Senator DiDomenico and his colleagues in the Massachusetts Senate voted unanimously to strengthen consumer protections for wheelchair users.
An Act expanding wheelchair warranty protections for consumers with disabilities—S.2541—requires all wheelchairs to come with warranties, extends the minimum warranty period to two years, sets standards for wheelchair repairs and replacements, and eliminates the cumbersome prior authorization process for all wheelchair repairs under $1,000.
“I was proud to take action on this critical legislation in order to protect and empower wheelchair users throughout our state,” said Senator Sal DiDomenico, Assistant Majority Leader of the Massachusetts Senate. “Passing this bill puts us one step closer to supporting the countless Massachusetts residents who rely on wheelchairs and have suffered with unaffordable wheelchair repairs for far too long. I want to thank Senate President Karen Spilka, and Senator John Cronin for focusing on this important and neglected issue.”
The legislation requires all wheelchairs sold or leased in the Commonwealth to come with express warranties—a change from the current law, which only requires customized wheelchairs to come with express warranties. The legislation also extends express warranties for wheelchairs from one year to two years, bringing Massachusetts in line with states like Rhode Island and Connecticut. To alleviate wait times for repairs, the bill mandates that wheelchair service providers diagnose repair issues remotely within three business days following notice from a consumer and provide an in-person assessment no more than four business days after that.
If a wheelchair user cannot operate their in-warranty chair during the repair process, the bill mandates that manufacturers or dealers reimburse them for or provide a loaner wheelchair within four business days for most wheelchairs, or within eight business days for highly customized wheelchairs.
The bill also requires manufacturers and dealers to cover any collateral costs incurred during the repair process for in-warranty wheelchairs. For out-of-warranty wheelchairs, the legislation prohibits insurers for requiring consumers to go through a cumbersome prior authorization process for any repairs totaling less than $1,000. Finally, the bill allows the Attorney General’s office to take legal action against service providers who violate these provisions with unfair or deceptive business practices.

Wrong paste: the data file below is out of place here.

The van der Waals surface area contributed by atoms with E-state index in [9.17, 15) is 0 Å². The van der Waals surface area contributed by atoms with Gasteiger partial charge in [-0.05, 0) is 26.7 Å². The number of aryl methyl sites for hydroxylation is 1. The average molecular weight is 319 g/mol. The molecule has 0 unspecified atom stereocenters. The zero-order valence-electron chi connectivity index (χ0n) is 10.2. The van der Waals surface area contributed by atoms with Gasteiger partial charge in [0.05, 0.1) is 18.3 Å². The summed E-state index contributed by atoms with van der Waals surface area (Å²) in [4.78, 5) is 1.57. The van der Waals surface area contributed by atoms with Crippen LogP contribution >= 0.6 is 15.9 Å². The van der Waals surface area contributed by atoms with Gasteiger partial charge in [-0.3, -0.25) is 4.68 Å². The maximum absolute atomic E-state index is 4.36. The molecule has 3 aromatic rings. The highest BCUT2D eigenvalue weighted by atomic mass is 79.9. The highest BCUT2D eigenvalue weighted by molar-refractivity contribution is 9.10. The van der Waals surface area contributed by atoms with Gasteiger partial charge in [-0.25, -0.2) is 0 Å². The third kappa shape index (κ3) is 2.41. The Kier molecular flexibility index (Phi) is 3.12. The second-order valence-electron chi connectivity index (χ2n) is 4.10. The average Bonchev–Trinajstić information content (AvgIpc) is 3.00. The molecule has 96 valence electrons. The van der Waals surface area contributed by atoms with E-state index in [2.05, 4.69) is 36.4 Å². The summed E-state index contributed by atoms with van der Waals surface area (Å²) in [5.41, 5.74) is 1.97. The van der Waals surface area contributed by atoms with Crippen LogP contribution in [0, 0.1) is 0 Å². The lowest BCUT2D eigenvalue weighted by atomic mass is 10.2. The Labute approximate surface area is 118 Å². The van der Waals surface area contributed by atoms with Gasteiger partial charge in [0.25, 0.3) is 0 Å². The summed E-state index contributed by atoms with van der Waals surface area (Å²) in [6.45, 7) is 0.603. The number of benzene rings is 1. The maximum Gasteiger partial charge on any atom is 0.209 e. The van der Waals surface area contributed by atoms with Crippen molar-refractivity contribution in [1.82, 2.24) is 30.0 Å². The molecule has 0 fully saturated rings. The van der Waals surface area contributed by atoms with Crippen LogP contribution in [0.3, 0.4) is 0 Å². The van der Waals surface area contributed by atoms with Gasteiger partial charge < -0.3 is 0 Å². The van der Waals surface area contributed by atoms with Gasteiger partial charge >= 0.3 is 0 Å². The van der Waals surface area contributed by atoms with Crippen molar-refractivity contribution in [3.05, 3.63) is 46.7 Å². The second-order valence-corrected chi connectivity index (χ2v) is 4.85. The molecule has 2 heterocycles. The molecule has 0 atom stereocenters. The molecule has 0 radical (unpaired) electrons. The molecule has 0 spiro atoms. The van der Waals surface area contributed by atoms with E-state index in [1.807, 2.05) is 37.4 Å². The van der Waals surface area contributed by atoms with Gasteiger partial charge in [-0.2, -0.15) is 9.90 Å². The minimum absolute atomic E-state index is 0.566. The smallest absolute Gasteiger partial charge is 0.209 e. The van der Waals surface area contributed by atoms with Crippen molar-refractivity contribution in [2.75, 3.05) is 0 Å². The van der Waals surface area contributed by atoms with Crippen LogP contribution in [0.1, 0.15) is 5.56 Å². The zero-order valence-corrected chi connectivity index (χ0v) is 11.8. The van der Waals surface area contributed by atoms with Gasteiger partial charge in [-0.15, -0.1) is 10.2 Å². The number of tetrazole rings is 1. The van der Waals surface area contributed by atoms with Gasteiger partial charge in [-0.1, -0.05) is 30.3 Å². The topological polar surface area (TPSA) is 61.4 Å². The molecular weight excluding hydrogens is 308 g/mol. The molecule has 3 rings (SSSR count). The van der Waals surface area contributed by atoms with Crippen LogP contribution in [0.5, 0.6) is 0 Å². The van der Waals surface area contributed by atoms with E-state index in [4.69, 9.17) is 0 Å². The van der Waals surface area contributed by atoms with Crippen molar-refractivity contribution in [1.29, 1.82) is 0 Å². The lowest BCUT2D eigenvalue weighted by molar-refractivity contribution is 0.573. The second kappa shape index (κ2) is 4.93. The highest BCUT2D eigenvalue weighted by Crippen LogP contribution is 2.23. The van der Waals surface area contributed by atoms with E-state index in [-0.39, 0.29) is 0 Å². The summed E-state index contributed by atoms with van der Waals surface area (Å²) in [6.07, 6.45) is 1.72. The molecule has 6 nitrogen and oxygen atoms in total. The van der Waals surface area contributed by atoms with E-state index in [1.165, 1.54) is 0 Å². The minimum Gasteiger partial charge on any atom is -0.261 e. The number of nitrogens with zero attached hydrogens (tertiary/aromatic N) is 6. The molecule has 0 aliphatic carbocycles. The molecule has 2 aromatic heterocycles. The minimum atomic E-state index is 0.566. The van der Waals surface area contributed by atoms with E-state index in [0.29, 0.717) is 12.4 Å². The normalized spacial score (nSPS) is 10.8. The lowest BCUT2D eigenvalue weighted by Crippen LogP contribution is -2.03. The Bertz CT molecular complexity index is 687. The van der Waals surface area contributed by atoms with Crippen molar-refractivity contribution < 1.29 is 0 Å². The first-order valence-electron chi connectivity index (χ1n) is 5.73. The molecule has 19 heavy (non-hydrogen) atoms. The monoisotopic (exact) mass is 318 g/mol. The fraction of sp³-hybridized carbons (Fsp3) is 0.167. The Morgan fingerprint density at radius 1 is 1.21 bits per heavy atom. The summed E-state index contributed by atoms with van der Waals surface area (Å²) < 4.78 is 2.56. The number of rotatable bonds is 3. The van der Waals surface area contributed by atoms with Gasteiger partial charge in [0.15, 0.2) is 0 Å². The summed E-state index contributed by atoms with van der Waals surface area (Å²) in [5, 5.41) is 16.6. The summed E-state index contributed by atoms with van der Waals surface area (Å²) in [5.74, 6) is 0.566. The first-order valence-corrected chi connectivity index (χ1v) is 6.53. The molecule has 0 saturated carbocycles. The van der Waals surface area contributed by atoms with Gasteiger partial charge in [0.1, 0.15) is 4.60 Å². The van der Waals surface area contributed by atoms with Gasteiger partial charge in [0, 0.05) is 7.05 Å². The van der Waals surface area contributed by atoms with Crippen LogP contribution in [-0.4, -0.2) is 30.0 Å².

The legislation has received strong support from disability advocates across Massachusetts.
“S.2541 reflects an understanding of the challenges faced by wheelchair users and sets a new standard for consumer protection that will improve the quality of life for wheelchair users across the Commonwealth,” said Barbara L’Italien, Executive Director of the Disability Law Center. “We are grateful to Senate President Spilka, Senator Cronin, and the Massachusetts Senate for recognizing the profound impact this legislation will have on individuals with disabilities who utilize wheelchairs.”
“When a wheelchair, providing mobility so people can integrate into the community, too often breaks down, with waits as long as a year for repairs—we can fix cars and bikes in a day! —we have a serious problem,” Kay Schoucair, Senior Organizer, Boston Center for Independent Living (BCIL). “The time is overdue for manufacturers to simply stand behind their products. BCIL applauds the senate for pushing this much needed bill forward.”
A similar version of the legislation was passed by the Senate in 2022, however that legislation did not further advance in the Legislature.
Having been passed by the Senate, the legislation now heads to the Massachusetts House of Representatives for consideration.